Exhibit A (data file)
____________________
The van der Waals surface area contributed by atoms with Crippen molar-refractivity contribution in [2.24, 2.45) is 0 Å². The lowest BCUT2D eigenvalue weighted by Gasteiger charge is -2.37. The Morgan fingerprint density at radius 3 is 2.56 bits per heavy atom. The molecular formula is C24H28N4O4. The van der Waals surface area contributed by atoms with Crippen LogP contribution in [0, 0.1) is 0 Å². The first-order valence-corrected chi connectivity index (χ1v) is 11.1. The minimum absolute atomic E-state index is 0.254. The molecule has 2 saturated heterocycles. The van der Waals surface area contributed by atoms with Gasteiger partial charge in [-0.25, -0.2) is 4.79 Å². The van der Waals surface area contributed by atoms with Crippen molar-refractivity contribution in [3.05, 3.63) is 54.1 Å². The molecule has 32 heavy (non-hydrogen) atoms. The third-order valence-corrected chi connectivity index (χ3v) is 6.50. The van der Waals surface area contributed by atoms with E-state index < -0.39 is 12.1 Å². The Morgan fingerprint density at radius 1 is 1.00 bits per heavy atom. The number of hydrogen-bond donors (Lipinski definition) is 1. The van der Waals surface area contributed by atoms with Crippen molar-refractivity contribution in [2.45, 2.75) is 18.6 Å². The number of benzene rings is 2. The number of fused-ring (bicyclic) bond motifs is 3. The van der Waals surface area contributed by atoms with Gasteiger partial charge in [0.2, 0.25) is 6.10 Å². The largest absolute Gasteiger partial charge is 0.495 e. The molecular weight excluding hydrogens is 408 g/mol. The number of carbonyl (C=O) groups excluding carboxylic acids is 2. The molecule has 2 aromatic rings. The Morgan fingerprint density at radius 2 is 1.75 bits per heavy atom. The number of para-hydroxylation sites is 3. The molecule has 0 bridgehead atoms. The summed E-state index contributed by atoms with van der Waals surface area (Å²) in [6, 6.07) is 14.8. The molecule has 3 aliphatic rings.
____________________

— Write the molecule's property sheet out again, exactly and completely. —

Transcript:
The van der Waals surface area contributed by atoms with Crippen molar-refractivity contribution in [2.24, 2.45) is 0 Å². The lowest BCUT2D eigenvalue weighted by Gasteiger charge is -2.37. The Morgan fingerprint density at radius 3 is 2.56 bits per heavy atom. The molecular formula is C24H28N4O4. The van der Waals surface area contributed by atoms with Crippen LogP contribution in [0, 0.1) is 0 Å². The first-order valence-corrected chi connectivity index (χ1v) is 11.1. The minimum absolute atomic E-state index is 0.254. The molecule has 2 saturated heterocycles. The van der Waals surface area contributed by atoms with Gasteiger partial charge in [-0.25, -0.2) is 4.79 Å². The van der Waals surface area contributed by atoms with Crippen molar-refractivity contribution in [3.05, 3.63) is 54.1 Å². The molecule has 32 heavy (non-hydrogen) atoms. The third-order valence-corrected chi connectivity index (χ3v) is 6.50. The van der Waals surface area contributed by atoms with E-state index < -0.39 is 12.1 Å². The Morgan fingerprint density at radius 1 is 1.00 bits per heavy atom. The number of hydrogen-bond donors (Lipinski definition) is 1. The van der Waals surface area contributed by atoms with Crippen molar-refractivity contribution in [2.45, 2.75) is 18.6 Å². The number of benzene rings is 2. The number of fused-ring (bicyclic) bond motifs is 3. The van der Waals surface area contributed by atoms with Gasteiger partial charge in [0.2, 0.25) is 6.10 Å². The largest absolute Gasteiger partial charge is 0.495 e. The molecular weight excluding hydrogens is 408 g/mol. The number of carbonyl (C=O) groups excluding carboxylic acids is 2. The molecule has 2 aromatic rings. The Morgan fingerprint density at radius 2 is 1.75 bits per heavy atom. The number of para-hydroxylation sites is 3. The molecule has 0 bridgehead atoms. The summed E-state index contributed by atoms with van der Waals surface area (Å²) in [6, 6.07) is 14.8. The molecule has 3 aliphatic rings.